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1251549 Buying Center Bonoma Essay

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The Buying Center: Structure and Interaction Patterns
Author(s): Wesley J. Johnston and Thomas V. Bonoma
Source: Journal of Marketing, Vol. 45, No. 3 (Summer, 1981), pp. 143-156 Published by: American Marketing Association
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WESLEY
J.JOHNSTON
V.BONOMA
&THOMAS
This article reports a first step toward developing some
quantifiable dimensions of the industrial buying task group, called the buying center. Group composition and interaction
processes were examined for purchases of capital equipment
and industrial services in 31 firms. Data were analyzed to
test the soundness of a communications network perspective
on the buying center and the managerial implications of such a perspective. Equipment and service purchase measures
differed reliably across several indices suggested by our
theoretical orientation. Organizational structure and purchase situation attributes correlated in generally expected directions with the dimensions of the buying group.

THE
BUYING CENTER:
STRUCTURE
AND
INTERACTI
PATTERNS

Introduction
THE

concept of the buying center refers to all
those members of an organization who become
involved in the buying process for a particular
product or service (Robinson et al. 1967). While
the major buying roles (e.g., initiator, influencer)
remain constant over all purchases, the participants
can and do change over purchase types and categories. The buying center notion has been one of the most important conceptual contributions made
in the study of industrial buying behavior. Yet
progress in moving from the abstract buying center
concept toward a research topic or management
aid has been slow (Wind 1978b; Gronhaug and
Bonoma 1980).

Wesley J. Johnston is Assistant Professor of the Faculty
of Marketing, The Ohio State University. Thomas V.
Bonoma is Associate Professor, Graduate School of
Business Administration, Harvard University.
Journal of Marketing
Vol. 45 (Summer 1981), 143-156.

It has been argued that the best way to incorporate and understand all the complex interactions taking place in industrial buying is via a systems approach (e.g., von Bartanlanffy 1968, Johnston
1979, Nicosia and Wind 1977). However, systems
theory is currently considerably stronger on concept
than on method and has offered little to the industrial
marketing researcher or manager that is implementable. Nonetheless, the need to examine the group and other social aspects of the buying center
remains a central one:
* To the extent that the buying center includes
more than one member, any analysis . . .
should include an explicit examination of the
relevant characteristics of the group, i.e., the
cohesiveness of the buying center, the leadership pattern, and the formal and informal network of communications among the center's members (Wind 1978a). * The development of organizational (as distinct from individual) characteristics (such as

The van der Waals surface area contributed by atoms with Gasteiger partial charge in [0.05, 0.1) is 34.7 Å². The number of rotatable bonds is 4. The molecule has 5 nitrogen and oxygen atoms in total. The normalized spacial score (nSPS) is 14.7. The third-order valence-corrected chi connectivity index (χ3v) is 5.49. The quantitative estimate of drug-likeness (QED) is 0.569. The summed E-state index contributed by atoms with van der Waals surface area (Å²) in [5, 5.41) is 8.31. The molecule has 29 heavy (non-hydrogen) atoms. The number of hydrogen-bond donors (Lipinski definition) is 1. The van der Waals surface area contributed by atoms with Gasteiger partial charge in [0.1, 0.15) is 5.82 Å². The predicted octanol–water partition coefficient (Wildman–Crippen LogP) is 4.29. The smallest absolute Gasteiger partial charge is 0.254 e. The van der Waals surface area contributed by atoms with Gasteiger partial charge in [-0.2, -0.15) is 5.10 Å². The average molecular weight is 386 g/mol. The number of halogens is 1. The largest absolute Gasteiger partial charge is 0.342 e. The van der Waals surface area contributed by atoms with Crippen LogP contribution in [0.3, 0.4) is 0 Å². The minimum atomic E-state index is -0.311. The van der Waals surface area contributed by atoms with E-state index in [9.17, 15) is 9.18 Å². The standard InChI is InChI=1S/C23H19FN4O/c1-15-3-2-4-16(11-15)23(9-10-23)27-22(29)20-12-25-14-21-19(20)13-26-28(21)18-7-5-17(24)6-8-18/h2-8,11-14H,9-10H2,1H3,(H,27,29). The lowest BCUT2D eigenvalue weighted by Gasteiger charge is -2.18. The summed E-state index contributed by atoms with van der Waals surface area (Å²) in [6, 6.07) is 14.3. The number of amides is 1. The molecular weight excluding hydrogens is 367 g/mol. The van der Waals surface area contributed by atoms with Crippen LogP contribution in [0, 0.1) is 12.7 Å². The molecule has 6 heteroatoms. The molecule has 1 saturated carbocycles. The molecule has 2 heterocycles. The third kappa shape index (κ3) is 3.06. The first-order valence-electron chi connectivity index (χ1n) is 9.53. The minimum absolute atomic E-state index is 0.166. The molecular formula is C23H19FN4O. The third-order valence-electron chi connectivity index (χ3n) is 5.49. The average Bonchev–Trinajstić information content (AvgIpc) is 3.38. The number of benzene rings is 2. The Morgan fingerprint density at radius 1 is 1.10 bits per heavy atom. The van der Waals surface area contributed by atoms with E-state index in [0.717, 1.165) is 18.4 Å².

The Buying Center: Structure and Interaction Patterns

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/ 143

group cohesiveness, autonomy, intimacy,
polarization, stability, flexibility, etc.) is the
least advanced area of organizationalstudies
(Wind 1978c).
Useful knowledge has been gained from studying
the purchasing manager as an individual (see Bonoma et al. 1977 for a review, and as he/she engages in selected (often simulated)interactions with salespeople, Tosi 1966 or Strauss 1962.) For the most part researchers have been unable to capture the

real life complexity of the buying interactions that
occur in a company, much less the influences coming
from selling representatives and the environment
(competitors, government). The stumblingblock has
been suitable interaction theory, and just as important, suitable methods. This paper develops some structuraland interaction-based system concepts to examine the functioning of corporate buying centers from a small group perspective, to develop compatible methods

that can be used to measure these relational concepts, and to conduct an investigation of the buying center as a small social system in a number of
organizations. The practical implicationsof this kind
of approach to the buying center are numerous from
an industrial marketer's perspective. They include
understanding the involvement and interaction of
organizational members in the buying decision
process, information transmission and processing
in the buying center, and the importance of purchasing management in the buying center. Previous Research on the Buying Center
Although the term buying center was first used by
Robinson et al. (1967), the first citation recognizing
that a numberof managersother than the purchasing
staff were regularly involved in buying decisions
was Cyert et al. (1956). Since then many articles
examining the buying center have appeared. For
example, Weigand (1968) showed that the industrial
buying process is complex and involves many people
at all levels in a firm. Later, Brand (1972) conducted
a study based on 232 semi-structured interviews
with managers involved in buying activities in 43
U.K. companies. He examined the participation of
key interviews with these managers and the participation of key departments and managers in the different stages of the buying process. He found
that general management and technical personnel
were perceived as equal or more important than